The median income for a household in the city is $47,761, and the median income for a family is $55,870. Males have a median income of $41,909 versus $29,100 for females. The per capita income for the city is $19,390. 10.8% of the population and 7.7% of families are below the poverty line. Out of the total population, 13.5% of those under the age of 18 and 8.2% of those 65 and older are living below the poverty line.

Transportation

Situated approximately 40 miles southwest of central Chicago, Joliet has long been a significant transportation hub. It lies on both sides of the Des Plaines River, a major waterway in Chicagoland, and was one of the principal ports on the Illinois and Michigan Canal. The Elgin, Joliet, and Eastern (EJ&E) railroad came through in the 1850s, and the Santa Fe line soon followed. U.S. Highways 6 (the Grand Army of the Republic Highway), 30 (the Lincoln Highway), 45, 52, and 66 (Route 66) all ran through the city. In the 1960s, Interstate 55 and Interstate 80 made their way through Joliet, linking up near Channahon just west of the city limits.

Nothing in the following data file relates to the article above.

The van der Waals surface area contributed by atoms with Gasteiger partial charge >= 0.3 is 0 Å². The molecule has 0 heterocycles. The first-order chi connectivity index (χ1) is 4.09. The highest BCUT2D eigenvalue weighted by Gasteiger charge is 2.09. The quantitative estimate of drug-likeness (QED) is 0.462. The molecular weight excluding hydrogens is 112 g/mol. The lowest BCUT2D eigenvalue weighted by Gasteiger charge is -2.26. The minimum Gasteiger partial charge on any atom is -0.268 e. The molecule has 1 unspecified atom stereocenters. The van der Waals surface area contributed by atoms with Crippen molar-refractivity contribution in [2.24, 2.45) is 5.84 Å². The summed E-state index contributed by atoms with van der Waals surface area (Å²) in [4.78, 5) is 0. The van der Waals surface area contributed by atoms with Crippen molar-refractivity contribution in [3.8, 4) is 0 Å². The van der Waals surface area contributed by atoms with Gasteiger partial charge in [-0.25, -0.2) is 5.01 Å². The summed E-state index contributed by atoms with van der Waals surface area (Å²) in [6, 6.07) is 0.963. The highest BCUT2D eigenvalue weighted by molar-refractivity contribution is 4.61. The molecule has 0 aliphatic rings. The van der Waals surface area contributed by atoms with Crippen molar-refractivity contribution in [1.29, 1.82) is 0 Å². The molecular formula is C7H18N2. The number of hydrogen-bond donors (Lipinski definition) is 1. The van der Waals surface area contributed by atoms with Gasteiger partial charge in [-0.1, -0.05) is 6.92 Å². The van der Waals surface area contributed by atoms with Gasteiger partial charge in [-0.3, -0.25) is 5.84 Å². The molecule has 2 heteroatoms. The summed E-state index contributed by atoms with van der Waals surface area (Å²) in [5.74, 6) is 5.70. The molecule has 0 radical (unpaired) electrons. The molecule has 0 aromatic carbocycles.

Landmarks

The famous Joliet Prison (now closed) is near downtown on Collins Street, and the Joliet Arsenal (now the Abraham Lincoln National Cemetery and Midewin National Tallgrass Prairie) is in nearby Elwood. Stateville Correctional Center, the principal prison for the state of Illinois, is located in the neighboring city of Crest Hill. The Rialto Square Theatre, a favorite haunt of Al Capone, is on Chicago Street in downtown. There are two riverboat casinos in Joliet: the Empress Casino, near Channahon and Rockdale, and a Harrah's hotel and casino downtown. There are also many stores, resturaunts, and shops, including a shopping mall located on Rt.30.

Colleges and universities


Sports

One of Joliet's nicknames is the "City of Champions".

Joliet is home to home to three high schools. Joliet Catholic Academy, Joliet West & Joliet Central. Joliet Catholic Academy was formed in 1991 as a merger between the city's all-boys & all-girls catholic high schools, Joliet Catholic High School & St. Francis Academy. Joliet Central was the first of three public high schools in Joliet. Joliet East (closed) & Joliet West, were built in later years to accomidate the baby boom.

Joliet Catholic, is known primarily for it's football prowess. Since the advent of the state football playoffs in 1974, JC has won more state football titles than anyother team in the state. With 12 as of 2004. The Hilltoppers, as they are known have produced two NFL players. Mike Alstott & Tom Thayer.

Joliet Township High Schools, have been known for their great basketball teams.

Joliet is also home to the minor league baseball team, The Jackhammers, of the Northern Independent League.


Notable natives

External links

Template:Mapit-US-cityscale


Regions of Illinois Flag of Illinois
Chicagoland | Little Egypt | Champaign-Urbana